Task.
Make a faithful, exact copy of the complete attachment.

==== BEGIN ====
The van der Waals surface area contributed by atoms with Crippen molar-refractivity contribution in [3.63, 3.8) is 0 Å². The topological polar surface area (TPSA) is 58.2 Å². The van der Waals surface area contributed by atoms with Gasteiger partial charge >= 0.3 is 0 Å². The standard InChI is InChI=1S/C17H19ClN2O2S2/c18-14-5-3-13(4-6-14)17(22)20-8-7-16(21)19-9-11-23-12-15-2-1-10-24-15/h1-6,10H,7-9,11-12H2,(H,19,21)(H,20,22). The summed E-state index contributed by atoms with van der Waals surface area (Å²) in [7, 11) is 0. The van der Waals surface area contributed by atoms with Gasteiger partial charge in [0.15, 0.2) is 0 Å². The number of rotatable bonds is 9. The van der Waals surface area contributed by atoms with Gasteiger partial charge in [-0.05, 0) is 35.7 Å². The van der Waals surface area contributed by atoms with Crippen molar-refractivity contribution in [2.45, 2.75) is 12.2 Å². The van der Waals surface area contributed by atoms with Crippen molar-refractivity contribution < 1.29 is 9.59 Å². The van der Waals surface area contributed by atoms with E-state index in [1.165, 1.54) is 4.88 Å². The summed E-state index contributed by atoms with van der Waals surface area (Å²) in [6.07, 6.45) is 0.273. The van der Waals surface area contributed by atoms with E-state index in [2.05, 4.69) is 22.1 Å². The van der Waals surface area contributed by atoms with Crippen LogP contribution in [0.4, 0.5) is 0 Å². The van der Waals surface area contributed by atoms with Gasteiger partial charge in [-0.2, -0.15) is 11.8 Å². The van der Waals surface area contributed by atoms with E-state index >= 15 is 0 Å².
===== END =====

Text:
The van der Waals surface area contributed by atoms with Crippen molar-refractivity contribution in [3.63, 3.8) is 0 Å². The topological polar surface area (TPSA) is 58.2 Å². The van der Waals surface area contributed by atoms with Gasteiger partial charge >= 0.3 is 0 Å². The standard InChI is InChI=1S/C17H19ClN2O2S2/c18-14-5-3-13(4-6-14)17(22)20-8-7-16(21)19-9-11-23-12-15-2-1-10-24-15/h1-6,10H,7-9,11-12H2,(H,19,21)(H,20,22). The summed E-state index contributed by atoms with van der Waals surface area (Å²) in [7, 11) is 0. The van der Waals surface area contributed by atoms with Gasteiger partial charge in [0.15, 0.2) is 0 Å². The number of rotatable bonds is 9. The van der Waals surface area contributed by atoms with Gasteiger partial charge in [-0.05, 0) is 35.7 Å². The van der Waals surface area contributed by atoms with Crippen molar-refractivity contribution in [2.45, 2.75) is 12.2 Å². The van der Waals surface area contributed by atoms with Crippen molar-refractivity contribution < 1.29 is 9.59 Å². The van der Waals surface area contributed by atoms with E-state index in [1.165, 1.54) is 4.88 Å². The summed E-state index contributed by atoms with van der Waals surface area (Å²) in [6.07, 6.45) is 0.273. The van der Waals surface area contributed by atoms with E-state index in [2.05, 4.69) is 22.1 Å². The van der Waals surface area contributed by atoms with Crippen LogP contribution in [0.4, 0.5) is 0 Å². The van der Waals surface area contributed by atoms with Gasteiger partial charge in [-0.2, -0.15) is 11.8 Å². The van der Waals surface area contributed by atoms with E-state index >= 15 is 0 Å².